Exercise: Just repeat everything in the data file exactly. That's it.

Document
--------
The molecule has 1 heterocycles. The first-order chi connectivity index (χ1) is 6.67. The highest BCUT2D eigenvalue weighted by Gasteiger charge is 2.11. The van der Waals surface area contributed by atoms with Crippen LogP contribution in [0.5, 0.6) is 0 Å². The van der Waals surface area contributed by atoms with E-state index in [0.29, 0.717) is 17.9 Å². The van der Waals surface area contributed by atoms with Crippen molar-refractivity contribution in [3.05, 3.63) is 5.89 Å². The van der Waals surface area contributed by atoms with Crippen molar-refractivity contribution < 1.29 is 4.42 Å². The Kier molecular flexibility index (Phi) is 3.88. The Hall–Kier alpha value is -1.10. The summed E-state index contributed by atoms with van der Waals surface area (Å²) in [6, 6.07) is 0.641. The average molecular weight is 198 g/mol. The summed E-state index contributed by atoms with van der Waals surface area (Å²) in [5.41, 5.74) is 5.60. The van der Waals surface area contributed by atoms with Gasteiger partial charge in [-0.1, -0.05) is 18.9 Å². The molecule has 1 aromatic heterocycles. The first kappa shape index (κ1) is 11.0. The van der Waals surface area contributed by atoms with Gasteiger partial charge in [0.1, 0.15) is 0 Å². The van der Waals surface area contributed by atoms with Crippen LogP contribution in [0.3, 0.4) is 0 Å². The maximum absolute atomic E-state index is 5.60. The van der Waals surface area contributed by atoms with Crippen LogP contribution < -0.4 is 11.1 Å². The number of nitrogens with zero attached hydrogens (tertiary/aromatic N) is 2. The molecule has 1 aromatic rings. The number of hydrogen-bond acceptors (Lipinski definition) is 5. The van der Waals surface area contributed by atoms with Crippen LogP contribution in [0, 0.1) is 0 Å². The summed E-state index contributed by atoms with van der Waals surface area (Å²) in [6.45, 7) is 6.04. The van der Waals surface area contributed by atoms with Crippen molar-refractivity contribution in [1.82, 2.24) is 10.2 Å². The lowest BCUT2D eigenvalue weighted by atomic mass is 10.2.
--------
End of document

The molecule has 1 heterocycles. The first-order chi connectivity index (χ1) is 6.67. The highest BCUT2D eigenvalue weighted by Gasteiger charge is 2.11. The van der Waals surface area contributed by atoms with Crippen LogP contribution in [0.5, 0.6) is 0 Å². The van der Waals surface area contributed by atoms with E-state index in [0.29, 0.717) is 17.9 Å². The van der Waals surface area contributed by atoms with Crippen molar-refractivity contribution in [3.05, 3.63) is 5.89 Å². The van der Waals surface area contributed by atoms with Crippen molar-refractivity contribution < 1.29 is 4.42 Å². The Kier molecular flexibility index (Phi) is 3.88. The Hall–Kier alpha value is -1.10. The summed E-state index contributed by atoms with van der Waals surface area (Å²) in [6, 6.07) is 0.641. The average molecular weight is 198 g/mol. The summed E-state index contributed by atoms with van der Waals surface area (Å²) in [5.41, 5.74) is 5.60. The van der Waals surface area contributed by atoms with Gasteiger partial charge in [-0.1, -0.05) is 18.9 Å². The molecule has 1 aromatic heterocycles. The first kappa shape index (κ1) is 11.0. The van der Waals surface area contributed by atoms with Gasteiger partial charge in [0.1, 0.15) is 0 Å². The van der Waals surface area contributed by atoms with Crippen LogP contribution in [0.3, 0.4) is 0 Å². The maximum absolute atomic E-state index is 5.60. The van der Waals surface area contributed by atoms with Crippen LogP contribution < -0.4 is 11.1 Å². The number of nitrogens with zero attached hydrogens (tertiary/aromatic N) is 2. The molecule has 1 aromatic rings. The number of hydrogen-bond acceptors (Lipinski definition) is 5. The van der Waals surface area contributed by atoms with Crippen LogP contribution in [0, 0.1) is 0 Å². The summed E-state index contributed by atoms with van der Waals surface area (Å²) in [6.45, 7) is 6.04. The van der Waals surface area contributed by atoms with Crippen molar-refractivity contribution in [1.82, 2.24) is 10.2 Å². The lowest BCUT2D eigenvalue weighted by atomic mass is 10.2.